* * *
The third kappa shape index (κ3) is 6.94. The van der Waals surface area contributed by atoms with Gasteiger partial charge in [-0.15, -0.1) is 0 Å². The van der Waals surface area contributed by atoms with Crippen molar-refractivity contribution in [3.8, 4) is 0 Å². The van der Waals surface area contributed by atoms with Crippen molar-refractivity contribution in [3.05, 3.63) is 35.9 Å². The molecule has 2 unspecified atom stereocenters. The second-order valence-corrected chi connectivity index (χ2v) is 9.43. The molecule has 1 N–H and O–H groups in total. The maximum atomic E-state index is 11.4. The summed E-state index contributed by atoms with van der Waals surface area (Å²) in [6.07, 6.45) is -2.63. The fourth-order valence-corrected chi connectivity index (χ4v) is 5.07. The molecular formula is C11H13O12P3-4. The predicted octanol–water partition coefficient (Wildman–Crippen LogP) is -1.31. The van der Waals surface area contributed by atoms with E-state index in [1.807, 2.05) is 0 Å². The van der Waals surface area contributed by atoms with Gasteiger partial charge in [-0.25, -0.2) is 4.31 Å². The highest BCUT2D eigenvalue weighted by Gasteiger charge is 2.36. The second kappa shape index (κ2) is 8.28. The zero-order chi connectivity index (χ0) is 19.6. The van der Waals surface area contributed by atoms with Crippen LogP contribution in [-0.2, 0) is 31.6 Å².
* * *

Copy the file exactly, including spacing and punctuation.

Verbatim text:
The third kappa shape index (κ3) is 6.94. The van der Waals surface area contributed by atoms with Gasteiger partial charge in [-0.15, -0.1) is 0 Å². The van der Waals surface area contributed by atoms with Crippen molar-refractivity contribution in [3.8, 4) is 0 Å². The van der Waals surface area contributed by atoms with Crippen molar-refractivity contribution in [3.05, 3.63) is 35.9 Å². The molecule has 2 unspecified atom stereocenters. The second-order valence-corrected chi connectivity index (χ2v) is 9.43. The molecule has 1 N–H and O–H groups in total. The maximum atomic E-state index is 11.4. The summed E-state index contributed by atoms with van der Waals surface area (Å²) in [6.07, 6.45) is -2.63. The fourth-order valence-corrected chi connectivity index (χ4v) is 5.07. The molecular formula is C11H13O12P3-4. The predicted octanol–water partition coefficient (Wildman–Crippen LogP) is -1.31. The van der Waals surface area contributed by atoms with E-state index in [1.807, 2.05) is 0 Å². The van der Waals surface area contributed by atoms with Gasteiger partial charge in [-0.25, -0.2) is 4.31 Å². The highest BCUT2D eigenvalue weighted by Gasteiger charge is 2.36. The second kappa shape index (κ2) is 8.28. The zero-order chi connectivity index (χ0) is 19.6. The van der Waals surface area contributed by atoms with Crippen LogP contribution in [-0.2, 0) is 31.6 Å².